GitHub puts prebuilt Codespaces into public beta

Say goodbye to your coffee break


Microsoft's GitHub on Wednesday said customers using its Codespaces hosted development environments can now try out prebuilt systems in a public beta test.

A prebuilt Codespace is basically a template consisting of source code, code editor extensions, project dependencies, commands, and settings that have been downloaded already.

The reason one might prefer a prepackaged Codespace is that building one from scratch can take time. When The Register tried doing so in December, 2020, several months after the service first was announced, it took several minutes to create and configure the virtual environment. That's not as tedious as compiling a browser from source code or waiting hours for an AI model to be trained. But it's still time that could be better spent.

"Our primary goal with Codespaces is to provide a one-click onboarding solution that enables developers to get started on a project quickly without performing any manual setup," said Tanmayee Kamath, senior product manager at GitHub, in a blog post.

"However, because a Codespace needs to clone your repository and (optionally) build a custom Dockerfile, install project dependencies and editor extensions, initialize scripts, and so on in order to bootstrap the development environment, there can be significant variability in the startup times that developers actually experience."

When GitHub began using Codespaces internally, the virtual environments would take 45 minutes to activate in some cases. Software engineering work drove startup times down to five minutes and using prebuilds dropped that to about 10 seconds.

Having completed a private preview for prebuilds with roughly 50 organizations, GitHub has incorporated feedback and is now making its virtual coding environment quickstart available as a public beta.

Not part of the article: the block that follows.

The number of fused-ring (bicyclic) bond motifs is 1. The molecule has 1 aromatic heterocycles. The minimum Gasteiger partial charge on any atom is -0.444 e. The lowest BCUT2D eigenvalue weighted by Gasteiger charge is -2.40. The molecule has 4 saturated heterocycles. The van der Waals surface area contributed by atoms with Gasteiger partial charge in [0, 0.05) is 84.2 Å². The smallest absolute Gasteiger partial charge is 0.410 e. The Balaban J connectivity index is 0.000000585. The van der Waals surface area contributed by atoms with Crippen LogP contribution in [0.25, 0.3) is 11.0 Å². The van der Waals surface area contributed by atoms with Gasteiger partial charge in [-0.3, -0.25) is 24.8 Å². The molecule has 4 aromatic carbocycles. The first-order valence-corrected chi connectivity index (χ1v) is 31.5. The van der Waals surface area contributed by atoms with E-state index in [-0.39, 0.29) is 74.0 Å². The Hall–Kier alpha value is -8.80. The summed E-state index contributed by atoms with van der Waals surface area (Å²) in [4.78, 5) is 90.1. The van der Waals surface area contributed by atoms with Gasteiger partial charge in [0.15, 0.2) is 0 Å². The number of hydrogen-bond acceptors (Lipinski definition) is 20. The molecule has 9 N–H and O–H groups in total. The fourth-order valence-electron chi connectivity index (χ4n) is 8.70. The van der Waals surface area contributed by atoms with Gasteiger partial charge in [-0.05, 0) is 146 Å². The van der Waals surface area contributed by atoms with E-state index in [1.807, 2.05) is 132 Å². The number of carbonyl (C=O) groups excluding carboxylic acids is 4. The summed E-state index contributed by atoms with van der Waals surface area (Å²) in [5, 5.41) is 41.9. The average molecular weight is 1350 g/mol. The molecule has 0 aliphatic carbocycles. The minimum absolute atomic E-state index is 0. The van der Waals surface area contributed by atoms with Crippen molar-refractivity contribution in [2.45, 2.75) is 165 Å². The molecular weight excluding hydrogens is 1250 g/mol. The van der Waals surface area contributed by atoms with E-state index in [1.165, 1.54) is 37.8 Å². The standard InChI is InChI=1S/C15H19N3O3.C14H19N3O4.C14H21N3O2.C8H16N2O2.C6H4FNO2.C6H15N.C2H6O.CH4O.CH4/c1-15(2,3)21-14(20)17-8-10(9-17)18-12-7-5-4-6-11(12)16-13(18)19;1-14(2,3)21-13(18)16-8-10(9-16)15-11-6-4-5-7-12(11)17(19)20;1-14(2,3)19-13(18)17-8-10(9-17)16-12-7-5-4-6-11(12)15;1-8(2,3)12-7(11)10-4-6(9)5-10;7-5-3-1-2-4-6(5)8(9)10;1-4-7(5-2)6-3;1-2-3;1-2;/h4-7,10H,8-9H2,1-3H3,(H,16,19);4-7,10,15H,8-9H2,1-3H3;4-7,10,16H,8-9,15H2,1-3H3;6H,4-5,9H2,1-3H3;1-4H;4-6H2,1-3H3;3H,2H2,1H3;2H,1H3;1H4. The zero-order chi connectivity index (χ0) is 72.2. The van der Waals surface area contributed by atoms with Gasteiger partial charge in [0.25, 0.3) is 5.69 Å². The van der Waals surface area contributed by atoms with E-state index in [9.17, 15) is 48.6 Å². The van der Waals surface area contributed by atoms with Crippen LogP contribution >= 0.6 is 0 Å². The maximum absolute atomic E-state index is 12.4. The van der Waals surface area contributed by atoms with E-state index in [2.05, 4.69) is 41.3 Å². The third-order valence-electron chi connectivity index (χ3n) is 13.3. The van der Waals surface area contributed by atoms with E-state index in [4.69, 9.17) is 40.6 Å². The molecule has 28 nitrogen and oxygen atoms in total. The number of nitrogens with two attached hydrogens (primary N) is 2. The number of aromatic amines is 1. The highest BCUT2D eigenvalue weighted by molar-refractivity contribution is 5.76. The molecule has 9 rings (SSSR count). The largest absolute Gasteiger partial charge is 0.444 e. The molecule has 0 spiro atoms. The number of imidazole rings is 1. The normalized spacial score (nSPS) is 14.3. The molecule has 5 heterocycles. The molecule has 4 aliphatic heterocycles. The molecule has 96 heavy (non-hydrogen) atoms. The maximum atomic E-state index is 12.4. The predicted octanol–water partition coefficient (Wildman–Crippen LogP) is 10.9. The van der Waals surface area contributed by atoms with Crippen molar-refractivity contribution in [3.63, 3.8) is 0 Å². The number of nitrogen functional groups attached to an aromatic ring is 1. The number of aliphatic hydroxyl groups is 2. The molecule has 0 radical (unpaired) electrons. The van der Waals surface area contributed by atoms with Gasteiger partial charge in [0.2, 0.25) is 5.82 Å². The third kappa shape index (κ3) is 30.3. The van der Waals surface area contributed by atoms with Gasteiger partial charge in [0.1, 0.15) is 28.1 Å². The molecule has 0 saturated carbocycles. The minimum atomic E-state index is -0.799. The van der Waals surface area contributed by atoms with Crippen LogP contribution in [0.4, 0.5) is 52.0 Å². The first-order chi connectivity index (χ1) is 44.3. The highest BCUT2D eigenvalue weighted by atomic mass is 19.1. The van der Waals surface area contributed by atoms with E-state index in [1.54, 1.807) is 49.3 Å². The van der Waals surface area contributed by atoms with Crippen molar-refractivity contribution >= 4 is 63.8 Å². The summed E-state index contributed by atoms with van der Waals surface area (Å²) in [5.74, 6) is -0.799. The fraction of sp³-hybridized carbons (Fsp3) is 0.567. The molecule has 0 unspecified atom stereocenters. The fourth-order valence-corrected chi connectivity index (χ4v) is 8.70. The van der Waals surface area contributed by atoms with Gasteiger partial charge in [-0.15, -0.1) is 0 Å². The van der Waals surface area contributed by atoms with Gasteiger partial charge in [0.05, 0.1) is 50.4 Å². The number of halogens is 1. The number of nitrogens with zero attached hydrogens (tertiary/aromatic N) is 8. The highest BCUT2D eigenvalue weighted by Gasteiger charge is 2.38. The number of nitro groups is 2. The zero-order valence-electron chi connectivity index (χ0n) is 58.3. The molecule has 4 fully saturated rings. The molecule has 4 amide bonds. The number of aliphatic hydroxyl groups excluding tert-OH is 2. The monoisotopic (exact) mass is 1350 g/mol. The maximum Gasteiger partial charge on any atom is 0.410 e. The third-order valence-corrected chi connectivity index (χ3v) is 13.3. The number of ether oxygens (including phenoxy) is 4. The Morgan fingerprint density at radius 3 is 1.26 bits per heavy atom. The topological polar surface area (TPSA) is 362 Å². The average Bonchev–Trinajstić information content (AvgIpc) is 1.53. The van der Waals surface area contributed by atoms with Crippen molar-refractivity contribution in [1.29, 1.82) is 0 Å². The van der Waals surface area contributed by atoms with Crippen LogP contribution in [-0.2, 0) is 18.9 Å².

Public beta users can now choose faster startup times by picking a machine type with a "prebuild ready" tag.

Action time

These Codespaces can be set by repository admins to use specified prebuild configurations for different repo branches and regions. And GitHub has woven in support for GitHub Actions, to automate managing various workflow scripts for different branches.

"Prebuild configurations are now built on GitHub Actions virtual machines," said Kamath. "This enables faster prebuild template creations for each push made to your repository, and also provides repository admins with access to a rich set of logs to help with efficient debugging in case failures occur."

Now that rough spots like secrets management appear to have been ironed out and wait times have been tamed, it may be worth another look at cloud coding environments, if you're not fundamentally opposed to the idea.

Codespaces is currently available to GitHub Teams and GitHub Enterprise customers because cloud VMs cost money to run. Those looking for a free tier offering may wish to consider GitPod, which offers a similar service and has been around longer. ®

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